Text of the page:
Essay on The Voice Of Reason : Tartuffe By Jean Baptiste Poquelin

Essay on The Voice Of Reason : Tartuffe By Jean Baptiste Poquelin

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The Voice of Reason
Tartuffe is a 17th-century play written by Jean-Baptiste Poquelin, typically referenced by his stage name, Molière. Molière utilizes comedy in his work to prove the hypocrisy at times found within religion. During the 17th century, anyone believed righteous was viewed as a role model and it was common for people to believe the words and follow the rules of these leaders without questioning. Due to religion being a major focus of 17th-century society, Tartuffe was originally banned from public viewing as a result of objections by leaders of the Catholic Church, who felt the play was an attack on religion and people of faith. Molière uses Tartuffe, one of his main characters, to play the role of a man who manipulates others for personal gain by acting righteously; he is a symbol of religious hypocrisy. Orgon, the other main character, represents a man blinded by his devotion to his religious faith, who welcomes Tartuffe into his home and family. Except for Orgon’s mother, his entire household realizes Tartuffe is a religious imposter, and they try to warn Orgon of Tartuffe’s false pretenses; however, he is so duped by Tartuffe that he refuses to listen to their reasoning. Even though several people believe Tartuffe is an attack on religion, it is Orgon’s brother-in-law, Cléante, that Molière employs to clarify he is not condemning religion but religious exploitation for personal gain. Although Cléante is not the main character, he is the most important character in the play due to the way Molière uses him as the voice of reason to those with no reasoning.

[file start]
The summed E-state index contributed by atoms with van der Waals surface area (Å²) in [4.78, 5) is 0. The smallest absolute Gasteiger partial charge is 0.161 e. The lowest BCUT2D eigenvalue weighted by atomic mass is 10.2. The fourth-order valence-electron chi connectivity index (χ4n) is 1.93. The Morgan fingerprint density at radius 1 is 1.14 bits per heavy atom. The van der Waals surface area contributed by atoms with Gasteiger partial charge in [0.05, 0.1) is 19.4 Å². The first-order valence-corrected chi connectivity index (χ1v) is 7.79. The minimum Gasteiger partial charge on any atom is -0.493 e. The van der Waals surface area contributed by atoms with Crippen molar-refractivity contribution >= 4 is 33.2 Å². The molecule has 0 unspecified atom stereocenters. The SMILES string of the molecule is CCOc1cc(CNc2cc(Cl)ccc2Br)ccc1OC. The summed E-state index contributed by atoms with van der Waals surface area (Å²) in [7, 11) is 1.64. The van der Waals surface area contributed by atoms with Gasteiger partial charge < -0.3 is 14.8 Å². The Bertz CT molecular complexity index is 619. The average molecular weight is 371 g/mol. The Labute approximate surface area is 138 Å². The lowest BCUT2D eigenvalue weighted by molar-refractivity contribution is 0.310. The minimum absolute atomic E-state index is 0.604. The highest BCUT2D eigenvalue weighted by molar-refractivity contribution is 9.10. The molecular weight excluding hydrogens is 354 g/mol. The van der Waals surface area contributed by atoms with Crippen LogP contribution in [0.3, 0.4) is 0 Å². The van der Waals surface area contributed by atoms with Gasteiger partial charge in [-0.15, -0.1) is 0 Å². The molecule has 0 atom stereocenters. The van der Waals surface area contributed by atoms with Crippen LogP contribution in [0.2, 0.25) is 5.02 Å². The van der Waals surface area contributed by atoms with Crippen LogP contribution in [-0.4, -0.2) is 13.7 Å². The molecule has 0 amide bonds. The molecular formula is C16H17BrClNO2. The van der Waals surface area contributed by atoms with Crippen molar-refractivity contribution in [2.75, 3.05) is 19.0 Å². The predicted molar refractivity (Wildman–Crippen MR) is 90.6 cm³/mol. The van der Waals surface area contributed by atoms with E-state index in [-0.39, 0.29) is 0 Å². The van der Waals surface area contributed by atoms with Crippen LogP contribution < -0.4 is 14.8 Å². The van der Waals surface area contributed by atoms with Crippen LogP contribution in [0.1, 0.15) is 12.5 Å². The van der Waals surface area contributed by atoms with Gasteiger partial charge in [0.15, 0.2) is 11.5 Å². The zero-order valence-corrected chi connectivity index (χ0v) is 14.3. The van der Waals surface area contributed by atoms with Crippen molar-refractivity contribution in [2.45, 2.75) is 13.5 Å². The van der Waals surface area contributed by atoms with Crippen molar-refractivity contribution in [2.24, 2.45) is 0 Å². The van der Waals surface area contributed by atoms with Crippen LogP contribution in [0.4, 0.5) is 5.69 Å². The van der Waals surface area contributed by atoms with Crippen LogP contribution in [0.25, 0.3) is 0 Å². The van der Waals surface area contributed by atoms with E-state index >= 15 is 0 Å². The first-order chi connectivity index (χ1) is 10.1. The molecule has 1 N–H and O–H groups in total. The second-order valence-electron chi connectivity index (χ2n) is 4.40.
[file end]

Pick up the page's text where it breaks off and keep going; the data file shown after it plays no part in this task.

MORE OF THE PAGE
Molière introduces Cléante in the first act of the play to show the audience the distinction between piety and hypocrisy. Cléante calmly speaks to Orgon about h...


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...just watch for imposters in our midst, / With this in mind, try not to be unjust / To true believers, sin on the side of trust” (5.1.61-64). Molière is explaining that there are truly spiritual men in this world and people should use common sense to discern who to trust.
In conclusion, Cléante is the most important character in Tartuffe due to his reasoning and logic used throughout his speeches about religious hypocrisy. His last speech is important to proving to the audience that Molière’s intent was not to denounce religious people, but to reprimand hypocrisy and to teach his audience how important moderation, logical thinking, and common sense are in life. Cléante is the character used by Molière as the voice of reason and the representative of true religious understanding. We need to remember the words of Cléante when choosing our leaders and role models today.

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